Derrick Rose had no room to operate. The minuscule gaps in defenses that he contorted his way through this season have disappeared the last couple games against the Heat. There is no room.
Finally Carlos Boozer stepped up and gave the Bulls 26 points and 17 boards in Game 3. But that was not enough. The Bulls are down 2-1.
It’s not enough because Boozer gets his points in the paint or the short midrange. Right now the Heat are packing it in, focusing on Rose and daring someone to beat them from the outside.
In Game 1 they made the Heat pay for that strategy going 10-for-21 from three. In the last two games the Bulls have hit just 25 percent of their three-point shots. And as Tom Ziller pointed out at SB Nation, the Bulls only took 12 threes in Game 3. There’s no threat there.
Maybe the most obvious example of what is happening came with 7:55 left in the game and the Bulls down 5. Rose has Mario Chalmers on him and when Joakim Noah comes out to set the high screen, Rose goes away from the screen (and the big defender in Chris Bosh) and blows by Chalmers. But Dwyane Wade slides over and takes the charge. Why can he do that? Because his man is Ronnie Brewer standing in the corner, a guy who shot 22 percent from three for the season. No need to respect him out there, so pack the lane.
The Bulls’ only real threat from three is Luol Deng, he has hit 7-of-18 threes this series. Rose is 4-of-13, Keith Bogans 3-of-10.
The other threat is Kyle Korver (3-of-8 this series) but he is a shadow of the defender that Brewer is. In this series, the Heat are scoring 120.5 points per 100 possessions when Korver is on the court and just 96.7 when he sits. Korver bumps the Bulls offense up more than 6 points per 100 possessions, but it does not begin to cover what they surrender. (stats via NBA Stats Cube)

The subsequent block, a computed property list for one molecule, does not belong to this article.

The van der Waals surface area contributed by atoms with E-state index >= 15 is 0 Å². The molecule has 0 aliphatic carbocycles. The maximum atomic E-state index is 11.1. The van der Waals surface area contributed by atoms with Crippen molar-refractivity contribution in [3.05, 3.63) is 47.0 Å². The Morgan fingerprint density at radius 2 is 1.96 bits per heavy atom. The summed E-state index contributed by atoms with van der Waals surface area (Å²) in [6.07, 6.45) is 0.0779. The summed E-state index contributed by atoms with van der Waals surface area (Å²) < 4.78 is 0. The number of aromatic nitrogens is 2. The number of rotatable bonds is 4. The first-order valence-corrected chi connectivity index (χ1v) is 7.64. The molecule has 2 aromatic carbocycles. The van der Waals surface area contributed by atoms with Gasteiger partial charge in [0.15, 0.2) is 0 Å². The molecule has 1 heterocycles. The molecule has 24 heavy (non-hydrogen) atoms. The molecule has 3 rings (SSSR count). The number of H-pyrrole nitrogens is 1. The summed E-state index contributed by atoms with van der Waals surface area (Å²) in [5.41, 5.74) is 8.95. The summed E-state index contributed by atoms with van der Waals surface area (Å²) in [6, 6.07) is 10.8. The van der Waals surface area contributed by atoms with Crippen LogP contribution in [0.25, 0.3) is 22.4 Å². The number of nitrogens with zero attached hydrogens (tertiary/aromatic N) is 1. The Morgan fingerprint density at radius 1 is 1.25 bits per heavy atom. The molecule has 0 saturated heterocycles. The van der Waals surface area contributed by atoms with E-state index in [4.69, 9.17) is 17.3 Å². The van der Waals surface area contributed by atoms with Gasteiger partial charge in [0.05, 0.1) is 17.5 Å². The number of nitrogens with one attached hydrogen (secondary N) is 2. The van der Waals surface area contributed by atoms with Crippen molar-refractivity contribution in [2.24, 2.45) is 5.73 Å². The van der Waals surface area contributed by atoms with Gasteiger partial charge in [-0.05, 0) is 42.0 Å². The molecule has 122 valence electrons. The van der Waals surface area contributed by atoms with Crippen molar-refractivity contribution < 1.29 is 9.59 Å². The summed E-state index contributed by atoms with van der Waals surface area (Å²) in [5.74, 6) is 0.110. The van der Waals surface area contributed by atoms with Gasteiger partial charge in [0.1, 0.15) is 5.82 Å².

But Bulls coach Tom Thibodeau may have no choice but to go with more Korver, or find somebody who gets hot from deep, because if the Bulls can’t spread the floor and open up the paint Rose is going to keep finding a wall when he drives. And thee Bulls are going to keep finding themselves behind at the end of games.
When you hear player comparisons for Knicks rookie, the most common is Dirk Nowitzki — a European big with ridiculous shooting range and potential to embarrass anyone.
So did he grow up idolizing Dirk? Not so much.
Rather, like many of his generation, he grew up idolizing Kobe Bryant, he told Mike Francesa of WFAN.
“My favorite player growing up was Kobe. The Lakers were my team and I still love him.”
There is an entire generation of NBA players — and just fans — who would say the same thing.
In the interview, Porzingis laments his missed shots and turnovers, he thinks he can be a lot better. That is exactly what you want out of a rookie. It’s a huge adjustment playing at the NBA level, the speed of the game and IQ is a leap from Europe (or college). Recognizing the challenge is part of it.